- Request a lock of hair from a “celebrity” as a memento. (I don’t think this would be very well-received by today’s celebrities. However, a young lady once asked for a hair locks as a memento of a visit from George Washington and Anthony Wayne, and the two soldiers obliged her.)
- From a soldier heading off to war as a token of friendship or “something to remember me by,” in case he died on the battlefield. That way, the person already had a lock of his hair, should they wish to have one — because it might not be available later if he didn’t make it home for burial.
- As a “memento mori” (loosely translated from Latin as “reminder of death”)
The memento mori seems to be the most common reason for keeping a lock of hair – one last thing to remember the person. This was apparently particularly popular in the 19th century. I can definitely see why it would have been popular before photography became widely available – you might not have any other visual representation of the physical person, so hair was a lasting memento. (Hair is a pretty good choice, too: it doesn’t really break down easily, and taking it doesn’t disfigure the corpse. Definitely the least gross part of a deceased person that you could “collect”!)
I did find a few examples of memento mori hair locks from famous people:
- A watch owned by Thomas Jefferson and containing a lock of hair from his wife Martha (who died in 1782) is soon to be auctioned off at Christie’s Auction House in New York (see a photo). (If you’ve got $40-80k, you could make it yours!)
- Jane Austen’s niece received a lock of her hair after Jane died in 1817 (read article); it is on display at a museum in Chawton (see photo).
- There is a fascinating story surrounding a lock of Beethoven’s hair taken after his 1827 death (read about it).
- The New York Public Library has a lock of Frankenstein creator Mary Shelley’s hair taken after her 1851 death. As a matter of fact, it’s going to be on display for soon as part of an exhibit commemorating the library’s 100th anniversary (see article with photo).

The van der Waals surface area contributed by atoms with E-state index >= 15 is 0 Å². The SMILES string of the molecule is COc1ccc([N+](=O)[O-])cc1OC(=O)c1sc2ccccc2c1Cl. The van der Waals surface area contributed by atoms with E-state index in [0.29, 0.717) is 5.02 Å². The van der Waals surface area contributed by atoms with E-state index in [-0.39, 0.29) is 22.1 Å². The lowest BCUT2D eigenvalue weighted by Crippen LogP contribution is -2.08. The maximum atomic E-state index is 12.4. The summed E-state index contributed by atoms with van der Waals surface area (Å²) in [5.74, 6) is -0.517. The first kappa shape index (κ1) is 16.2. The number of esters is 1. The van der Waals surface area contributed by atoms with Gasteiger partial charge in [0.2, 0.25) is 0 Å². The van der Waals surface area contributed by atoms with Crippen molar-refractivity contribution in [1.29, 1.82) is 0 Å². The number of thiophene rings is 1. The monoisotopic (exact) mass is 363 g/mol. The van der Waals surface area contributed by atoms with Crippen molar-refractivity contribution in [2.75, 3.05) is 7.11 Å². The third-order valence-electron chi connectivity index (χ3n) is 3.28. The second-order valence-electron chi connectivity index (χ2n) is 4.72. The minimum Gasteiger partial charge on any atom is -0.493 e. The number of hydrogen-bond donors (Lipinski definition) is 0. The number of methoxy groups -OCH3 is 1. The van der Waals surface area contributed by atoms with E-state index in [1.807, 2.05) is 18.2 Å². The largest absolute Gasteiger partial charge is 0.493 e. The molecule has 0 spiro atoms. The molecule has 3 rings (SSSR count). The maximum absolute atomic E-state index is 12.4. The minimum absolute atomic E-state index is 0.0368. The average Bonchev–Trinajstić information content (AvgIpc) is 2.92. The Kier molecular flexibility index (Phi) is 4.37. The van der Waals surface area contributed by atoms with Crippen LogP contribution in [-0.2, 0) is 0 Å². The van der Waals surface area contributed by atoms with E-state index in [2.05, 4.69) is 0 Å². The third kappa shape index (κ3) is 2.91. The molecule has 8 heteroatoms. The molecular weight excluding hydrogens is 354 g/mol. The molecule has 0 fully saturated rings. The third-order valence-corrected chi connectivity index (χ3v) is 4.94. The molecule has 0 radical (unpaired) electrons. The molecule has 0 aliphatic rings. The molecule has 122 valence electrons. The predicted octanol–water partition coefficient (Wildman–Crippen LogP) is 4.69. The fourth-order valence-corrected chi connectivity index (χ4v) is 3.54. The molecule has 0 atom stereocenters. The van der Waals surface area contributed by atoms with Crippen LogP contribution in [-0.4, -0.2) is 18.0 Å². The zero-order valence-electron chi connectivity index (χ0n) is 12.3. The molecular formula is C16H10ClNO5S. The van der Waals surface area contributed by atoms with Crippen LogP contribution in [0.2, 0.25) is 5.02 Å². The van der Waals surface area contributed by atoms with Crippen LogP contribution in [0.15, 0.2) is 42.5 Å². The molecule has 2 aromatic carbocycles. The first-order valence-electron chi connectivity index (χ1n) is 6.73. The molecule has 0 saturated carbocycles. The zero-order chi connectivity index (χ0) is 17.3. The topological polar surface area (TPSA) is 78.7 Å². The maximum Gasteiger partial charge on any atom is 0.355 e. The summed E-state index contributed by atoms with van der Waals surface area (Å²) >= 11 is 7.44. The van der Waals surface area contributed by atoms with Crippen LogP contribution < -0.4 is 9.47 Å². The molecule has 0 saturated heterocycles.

A lot of the items I’ve mentioned or referenced in this post talk about different things that people would do with the locks of hair they collected: such as putting them into a piece of jewelry (as Jefferson did) or making jewelry or display items out of the hair itself. I didn’t find anything like that in the Matchett Bible — just plain old locks of hair. But it was enough to pique my interest, and I hope you have enjoyed reading about what I found out.
The archivist in me wants to finish up with a preservation/storage note, since that’s how this whole post came about in the first place. Now, as I don’t deal with hair very often, I don’t feel confident in trying to advise you on the “best” way to keep and preserve any locks of hair you might have lying around. Perhaps some of my museum friends can help me out on that one. But I am going to go out on a limb here and say that putting unidentified locks of hair into the family Bible is probably not the best thing to do. (Oh, and if you do, it may frighten some future family member or archivist. Ahem.)
Museum peeps, your suggestions are welcome here: But I am inclined to suggest putting the locks into individual enclosures of some type and please, for the love of god, LABEL THEM as to whose hair it is (and maybe even a date and how/why you have it – did they die? go to war? baby’s first haircut? what?). I’m a big fan of labeling things. Can you tell?
The Bible (and hair locks and other mementoes!) discussed here can be found at the Dayton Metro Library, Main Library, Local History Room, 215 E. Third St., Dayton, OH 45402. For more information on the collection, contact the library, or feel free to leave a comment on this blog.